|This article relies largely or entirely upon a single source. (February 2013) |
Hoisin sauce is a Chinese dipping sauce. The word hoisin is a Romanization of the Chinese word for seafood (海鮮) as pronounced in Cantonese.
Peking-style hoisin sauce ingredients include starches such as sweet potato, wheat or rice, and water, sugar, soybeans, white distilled vinegar, salt, garlic, red chili peppers, and sometimes preservatives or coloring agents. Traditionally, hoisin sauce is made using toasted mashed soy beans. Despite the literal meaning, hoisin sauce does not contain seafood, nor is it typically used with it.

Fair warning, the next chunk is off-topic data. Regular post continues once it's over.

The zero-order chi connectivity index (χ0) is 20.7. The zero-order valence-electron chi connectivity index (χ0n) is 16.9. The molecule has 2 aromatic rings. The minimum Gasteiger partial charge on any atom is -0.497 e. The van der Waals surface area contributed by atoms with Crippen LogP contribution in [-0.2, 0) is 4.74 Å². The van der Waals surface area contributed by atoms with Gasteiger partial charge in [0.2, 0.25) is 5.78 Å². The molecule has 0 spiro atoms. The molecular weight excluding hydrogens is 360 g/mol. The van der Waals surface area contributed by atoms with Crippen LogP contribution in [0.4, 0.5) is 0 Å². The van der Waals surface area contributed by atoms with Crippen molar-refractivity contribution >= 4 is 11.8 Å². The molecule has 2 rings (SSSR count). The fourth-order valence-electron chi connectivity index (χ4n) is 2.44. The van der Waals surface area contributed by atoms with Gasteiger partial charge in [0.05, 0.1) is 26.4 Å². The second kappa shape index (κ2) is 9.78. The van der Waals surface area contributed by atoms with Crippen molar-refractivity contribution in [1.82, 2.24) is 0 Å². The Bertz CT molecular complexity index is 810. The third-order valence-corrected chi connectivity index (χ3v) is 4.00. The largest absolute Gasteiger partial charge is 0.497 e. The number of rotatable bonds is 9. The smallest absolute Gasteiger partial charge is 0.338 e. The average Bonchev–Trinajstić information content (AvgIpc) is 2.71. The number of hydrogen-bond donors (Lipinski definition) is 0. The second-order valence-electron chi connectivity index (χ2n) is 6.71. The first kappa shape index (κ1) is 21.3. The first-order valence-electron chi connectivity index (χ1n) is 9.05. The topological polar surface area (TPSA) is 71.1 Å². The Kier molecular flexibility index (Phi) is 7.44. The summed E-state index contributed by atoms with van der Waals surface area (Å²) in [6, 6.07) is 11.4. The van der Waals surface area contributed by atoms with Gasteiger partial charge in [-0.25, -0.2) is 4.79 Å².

A number of Chinese cuisine dishes such as spring rolls, mu shu pork, popiah, Peking duck and barbecued pork use the sauce. It is especially common in Cantonese cuisine flavoring.
Hoisin sauce is also a popular condiment for phở, a Vietnamese noodle soup; the sauce can be directly added into a bowl of phở by the diner, or can be used as a side dip for the meat of phở dishes. In such cases, hoisin is typically accompanied by Sriracha sauce. The sauce is also used for glazing broiled chicken.